water
        1              21           127            3                   100
        2              14           163            25                   99
        3              18            43            10                   5
        4               9            42            6                    21
        5              20            59            4                    31
        6              23            49            3                    20
        7              15            39            3                    18
        8              28            76            3                    25
► Support the candle on
 the wall so that it
 doesn’t drip on the
 table below
  Hindrances to Problem Solving
► Persistence   of Set
   Old strategies continue to be used -- even if they
    are less efficient -- if we fail to perceive that the
    situation has changed
► Functional   Fixedness
   A tendency to use objects in their customary way
► Negative   Set
   A tendency to solve problems in one particular
    way, even when a different approach might be
    more productive
    ►Why   are these numbers arranged in this order?
                    8, 5, 4, 9, 1, 7, 6, 3, 2, 0
        Looking at the Process
               of
►Characteristics        ►Sequence of
 Problem Solving         problem solving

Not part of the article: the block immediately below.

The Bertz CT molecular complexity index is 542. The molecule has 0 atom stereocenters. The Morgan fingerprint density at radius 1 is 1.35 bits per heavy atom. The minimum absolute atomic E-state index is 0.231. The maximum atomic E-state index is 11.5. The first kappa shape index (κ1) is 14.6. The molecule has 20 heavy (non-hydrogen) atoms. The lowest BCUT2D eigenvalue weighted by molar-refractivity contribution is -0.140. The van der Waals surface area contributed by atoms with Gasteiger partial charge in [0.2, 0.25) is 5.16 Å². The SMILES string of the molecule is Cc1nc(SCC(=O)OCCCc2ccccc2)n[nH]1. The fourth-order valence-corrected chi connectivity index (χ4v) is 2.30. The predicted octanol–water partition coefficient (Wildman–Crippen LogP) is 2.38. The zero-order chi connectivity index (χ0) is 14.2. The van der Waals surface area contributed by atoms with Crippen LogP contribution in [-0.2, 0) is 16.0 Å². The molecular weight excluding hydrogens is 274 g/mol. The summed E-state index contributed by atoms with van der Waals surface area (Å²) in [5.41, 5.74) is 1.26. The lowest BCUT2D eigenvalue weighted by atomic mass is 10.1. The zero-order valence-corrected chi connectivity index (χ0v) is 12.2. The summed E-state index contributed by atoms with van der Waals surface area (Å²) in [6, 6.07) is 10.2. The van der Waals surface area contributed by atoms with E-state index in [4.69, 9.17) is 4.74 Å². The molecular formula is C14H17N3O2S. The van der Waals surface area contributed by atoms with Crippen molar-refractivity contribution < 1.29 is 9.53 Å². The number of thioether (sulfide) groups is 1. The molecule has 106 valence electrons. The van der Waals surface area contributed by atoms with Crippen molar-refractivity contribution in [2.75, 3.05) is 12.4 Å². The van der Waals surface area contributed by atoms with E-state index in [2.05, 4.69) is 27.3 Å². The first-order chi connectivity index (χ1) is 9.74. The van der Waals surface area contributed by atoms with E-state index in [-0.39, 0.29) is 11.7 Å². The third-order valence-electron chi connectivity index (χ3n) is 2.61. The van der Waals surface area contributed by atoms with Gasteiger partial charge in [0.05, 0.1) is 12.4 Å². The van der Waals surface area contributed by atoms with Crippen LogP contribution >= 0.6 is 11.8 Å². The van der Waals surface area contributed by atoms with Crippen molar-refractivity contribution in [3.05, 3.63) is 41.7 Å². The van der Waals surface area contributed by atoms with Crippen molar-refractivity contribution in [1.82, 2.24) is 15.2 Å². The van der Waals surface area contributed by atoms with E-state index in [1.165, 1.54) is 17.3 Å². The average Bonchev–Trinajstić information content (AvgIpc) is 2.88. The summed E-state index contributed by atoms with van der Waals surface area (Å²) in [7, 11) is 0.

 Goal Directedness     Identify the problem
   Sequence of Steps     Represent the
   Cognitive              problem
    Operations            Plan the solution
   Subgoal               Execute the plan
    Decomposition         Evaluate the plan
                          Evaluate the
                           solution
                  Definitions
► Problem     Space
   Includes the initial, intermediate and goal
    states of the problem
     ►Also   includes the problem solver’s knowledge at
         each of these steps
► Operators
   The set of legal moves that can be
    performed during problem solving
► Goal
   Ultimate solution to the problem
  Methods of Problem Solving
► Brute    Force Search
    explore entire problem space
► Hill   Climbing
    always move toward a better state
► Work    Backward
    start with goal and work back to start
► Means-Ends        Analysis
    combination of hill climbing and working
     backward
The Tower of Hanoi
The Problem Space
          Brute Force Search
► Go through all possible states until solution
 is found
   Guaranteed to work (eventually)
   Impractical with large problem spaces
► Example
   A 4-letter word meaning “not smart”
   456,976 possible states!
Hill Climbing
Extreme Hill Climbing

         ► Dog  cannot stop hill
           climbing toward bone
            needs to back up
            by going away from the
             goal for a bit, it will
             eventually solve the
             problem
         ► Thisis a problem for
           people too…
Get the Orcs and Hobbits to the other side of the river